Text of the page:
As Socrates begins the unveiling of what he proposes as the ideal city, his simple vision is sidetracked by Glaucon, and Socrates is forced to take a far more difficult and complicated path to demonstrate the necessity of holding to the origin. After Socrates presents a rustic paradise, which Glaucon sees as a “city of sows,” Glaucon attempts to correct Socrates by pointing out that the city Socrates had proposed differed from Athens and similar “modern” Greek cities (372d, p.49). This exchange is notable for two reasons. First of all, it completely refutes the literalist readings that have doomed interpretations of Republic by thinkers as original as Aristotle and as recent as Karl Popper. Socrates clearly states that the simple city he had described moments earlier is, in his mind, “the true city… a healthy city, as it were” (372e, p.49). What he goes on to describe is not his ideal city, but, as he says clearly, “a feverish city” (372, p.49). The entire convoluted narrative that follows, with its rejection of poetry, its caste of guardians, and its noble lie, has departed from the straight path of the ideal city in speech and instead becomes a journey into the unspoken presuppositions of Socrates’ interlocutors. This leads us to the second reason why this exchange it notable for our purposes—Glaucon had not stopped to consider the possibility that we would have to look beyond our limited historical situation to locate the source of justice, and that perhaps justice itself would consist in nothing more complicated than this very retrospective glance. They had, after all, started off in search of the just city; Socrates had imagined a sort of pastoral paradise that would form the prototype of later cities, while Glaucon assumes that not at the beginning but in media res would one find justice.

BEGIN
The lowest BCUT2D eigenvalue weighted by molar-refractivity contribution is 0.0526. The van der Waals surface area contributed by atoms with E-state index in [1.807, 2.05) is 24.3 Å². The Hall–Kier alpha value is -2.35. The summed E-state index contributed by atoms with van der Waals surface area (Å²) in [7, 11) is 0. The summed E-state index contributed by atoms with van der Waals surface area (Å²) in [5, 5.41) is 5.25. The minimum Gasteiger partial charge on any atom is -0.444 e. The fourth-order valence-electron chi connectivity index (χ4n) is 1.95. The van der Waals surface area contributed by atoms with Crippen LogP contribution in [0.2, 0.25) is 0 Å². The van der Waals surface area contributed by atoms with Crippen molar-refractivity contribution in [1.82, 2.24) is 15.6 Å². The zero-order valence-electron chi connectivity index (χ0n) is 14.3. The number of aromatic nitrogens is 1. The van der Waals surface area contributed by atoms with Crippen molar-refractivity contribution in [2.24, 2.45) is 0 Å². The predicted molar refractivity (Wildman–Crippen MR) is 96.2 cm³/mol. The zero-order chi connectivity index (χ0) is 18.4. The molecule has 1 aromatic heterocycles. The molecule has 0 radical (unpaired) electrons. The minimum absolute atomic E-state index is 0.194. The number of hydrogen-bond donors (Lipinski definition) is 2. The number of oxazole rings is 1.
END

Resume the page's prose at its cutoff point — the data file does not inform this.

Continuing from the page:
13 January 2010
Hegel's greatness consisted precisely in the apprehension that the philosophy of history did not exist separately from history itself. This confrontation between subject and object, which would have shattered the philosophy of a lesser thinker, instead led Hegel to the dramatic conclusion that not only must the philosophy of history itself be historical, but, more asountingly, that the essence of history is itself historical. This means that the philosophy of history bridges the gap between a descriptive "theoretical" discipline and a proscriptive "practical" discipline. Put another way, the truth of history is suspended into a future which arrives in the apprehension of its inevitability. The question of whether history (or for that matter anything at all) is now as Hegel says it to be is irrelevant in light of the coming of the infinite end of history. The philosophy of history is the creation of history itself.
Marx completes this motion by the mythologized fabrication of history. The Greek myths were suspended in the past, but the modern myth of the philosophy of history projects a past with a view towards the future. Thus Marx spins his fairytale of the time before private property, knowing full well that such a time never existed. Indeed, his entire interpretation of history in light of private property and class struggle is patently false, but this falsity (in light of the true meaning of the Marxist doctrine) can be completely consummed by the possibility of its truth. History ceases to be an attempt to produce an "accurate" record of events and becomes the most powerful tool in the arsenal of the revolutionary, who reconstructs the past to become an appropriate foundation for the future he seeks to bring about.
Thus the philosophy of history assumes the role of the self-fulfilling prophecy. In an essential form, this motion constitutes the distinct difference between ancient and modern philosophy; a difference controlled by the ancient beginning even as this beginning is increasingly concealed. The metaphysical determination of "subjectivity" as the ground of essence, wherein modern philosophy decisively diverges from ancient philosophy, is the ground for the possibility of the philosophy of history.